Hill has been caught in a legal limbo that critics have described as torturous. In February, he already had a sedative in his system when the 11th U.S. Circuit Court of Appeals in Atlanta intervened 30 minutes before his scheduled execution. That court later ruled that Hill’s claims of intellectual disability had already been considered. In July 2012 he was granted a stay of execution just 90 minutes before his lethal injection was to be administered.

Complicating matters, Georgia’s Department of Corrections has said that it is out of lethal injection drugs, the last of its stores expiring in March.

As for Hill’s understanding of how close he is to dying, a lawyer representing him in Atlanta said the twice-convicted killer has only a rudimentary grasp on things.

“He kind of gets the gist of what’s going on,” Brian Kammer said. “He only understands in broad terms that we’re going to court. He grasps that he is being taken to the wire on execution and only through intervention of the courts can he hope to survive.”

Fake drug checkpoints: OK for cops to lie to motorists?

Courtesy of: http://news.msn.com/crime-justice/fake-drug-checkpoints-ok-for-cops-to-lie-to-motorists

Drug Checkpoint

Police in one Ohio town are defending their use of fake drug checkpoints as a legal and useful tactic to catch would-be drug violators. But civil libertarians aren’t so sure.

The ACLU of Ohio wants to make sure officers aren’t profiling motorists or violating their Fourth Amendment right against unlawful searches and seizures.

“We’re obviously gathering information and most of that deals with the specifics of stops and how that happened,” Nick Worner, a spokesman for the ACLU of Ohio, told MSN News on Tuesday.

“I think the question beyond whether they can conduct fake drug checkpoints is whether they should. There’s at least a certain segment of the population that thinks it’s dishonest.”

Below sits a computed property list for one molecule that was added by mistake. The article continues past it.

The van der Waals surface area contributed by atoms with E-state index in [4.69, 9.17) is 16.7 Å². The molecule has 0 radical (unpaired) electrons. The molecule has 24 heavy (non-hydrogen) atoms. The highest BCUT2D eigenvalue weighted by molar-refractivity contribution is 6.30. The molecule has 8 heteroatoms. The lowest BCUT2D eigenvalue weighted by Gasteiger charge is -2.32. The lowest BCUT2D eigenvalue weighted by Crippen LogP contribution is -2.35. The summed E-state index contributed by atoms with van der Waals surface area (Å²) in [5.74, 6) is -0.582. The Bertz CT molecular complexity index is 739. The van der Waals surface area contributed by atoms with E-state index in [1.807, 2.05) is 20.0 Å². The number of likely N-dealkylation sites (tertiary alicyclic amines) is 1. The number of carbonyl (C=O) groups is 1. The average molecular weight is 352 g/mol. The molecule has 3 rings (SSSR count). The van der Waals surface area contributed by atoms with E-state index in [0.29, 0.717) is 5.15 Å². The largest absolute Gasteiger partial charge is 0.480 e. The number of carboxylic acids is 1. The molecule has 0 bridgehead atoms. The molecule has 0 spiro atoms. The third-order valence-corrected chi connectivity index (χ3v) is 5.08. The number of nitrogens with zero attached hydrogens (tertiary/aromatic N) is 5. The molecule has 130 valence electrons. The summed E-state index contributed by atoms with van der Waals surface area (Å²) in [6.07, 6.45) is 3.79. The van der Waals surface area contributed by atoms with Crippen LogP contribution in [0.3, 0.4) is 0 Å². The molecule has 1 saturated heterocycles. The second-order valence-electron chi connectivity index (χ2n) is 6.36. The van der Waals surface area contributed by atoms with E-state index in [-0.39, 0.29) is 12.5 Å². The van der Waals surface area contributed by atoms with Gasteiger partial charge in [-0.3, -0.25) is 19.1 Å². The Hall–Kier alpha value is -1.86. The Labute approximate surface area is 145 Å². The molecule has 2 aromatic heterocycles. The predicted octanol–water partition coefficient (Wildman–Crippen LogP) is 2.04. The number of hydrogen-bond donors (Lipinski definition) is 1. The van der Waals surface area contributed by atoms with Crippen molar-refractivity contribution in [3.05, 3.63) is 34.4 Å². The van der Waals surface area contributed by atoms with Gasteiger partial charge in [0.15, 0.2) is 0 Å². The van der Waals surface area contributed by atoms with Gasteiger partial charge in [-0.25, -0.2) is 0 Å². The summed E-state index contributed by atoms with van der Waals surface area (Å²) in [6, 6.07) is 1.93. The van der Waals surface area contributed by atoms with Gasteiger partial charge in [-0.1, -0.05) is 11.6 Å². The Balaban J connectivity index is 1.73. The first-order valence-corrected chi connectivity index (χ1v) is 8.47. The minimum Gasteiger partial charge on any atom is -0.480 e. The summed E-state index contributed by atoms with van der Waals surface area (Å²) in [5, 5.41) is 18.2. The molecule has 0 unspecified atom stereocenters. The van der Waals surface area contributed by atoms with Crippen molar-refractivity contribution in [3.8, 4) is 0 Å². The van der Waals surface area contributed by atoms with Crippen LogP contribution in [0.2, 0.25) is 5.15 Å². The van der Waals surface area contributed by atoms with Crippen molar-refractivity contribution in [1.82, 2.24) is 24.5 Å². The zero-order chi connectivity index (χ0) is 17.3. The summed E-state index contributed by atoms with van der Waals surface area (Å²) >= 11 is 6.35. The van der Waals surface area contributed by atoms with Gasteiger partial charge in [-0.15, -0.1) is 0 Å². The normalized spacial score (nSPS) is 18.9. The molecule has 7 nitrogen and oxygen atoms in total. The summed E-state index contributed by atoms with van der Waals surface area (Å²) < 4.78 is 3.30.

On June 24, police in Mayfield Heights, a city of about 19,000 east of Cleveland, put up signs along the northbound I-271 express lanes that warned: “Drug Checkpoint Ahead,” “Police K9 Dog In Use” and “Prepare to Stop,” according to the Cleveland Plain Dealer.

Officers then watched how motorists reacted after seeing the signs. Those who reacted “suspiciously” — crossing through the grassy median, for example — were pulled over, according to the Plain Dealer.

Dominic Vitantonio, a Mayfield Heights assistant prosecutor, said four motorists were stopped and searched. He said there were arrests and drugs seized but didn’t provide details.

‘THEY CAN LIE TO ANYBODY’

The Supreme Court, which upheld the use of sobriety checkpoints in 1990 as public health and safety measures, in 2000 struck down the use of random roadblocks intended for drug searches, saying they are an unreasonable invasion of privacy under the Constitution. But the use of fake drug checkpoints is perfectly legal, experts told The Plain Dealer.

Ric Simmons, a law professor at the Moritz College of Law at Ohio State University, was quoted by the newspaper as saying police are legally allowed to deceive people.

“They can lie to anybody,” Simmons said.

Vitantonio said fake checkpoints are a legitimate tactic to catch drug criminals.

“We should be applauded for doing this,” Vitantonio told the Plain Dealer. “It’s a good thing.”

John Bowman, of the National Motorists Association, said he doesn’t like the tactic, even if it is legal.

“I think it is kind of shady to do something like that, to trick people,” he told MSN News.

Worner of the ACLU agreed the tactic raises more than legal questions.

“Is this what the community wants the police to be doing?” he asked.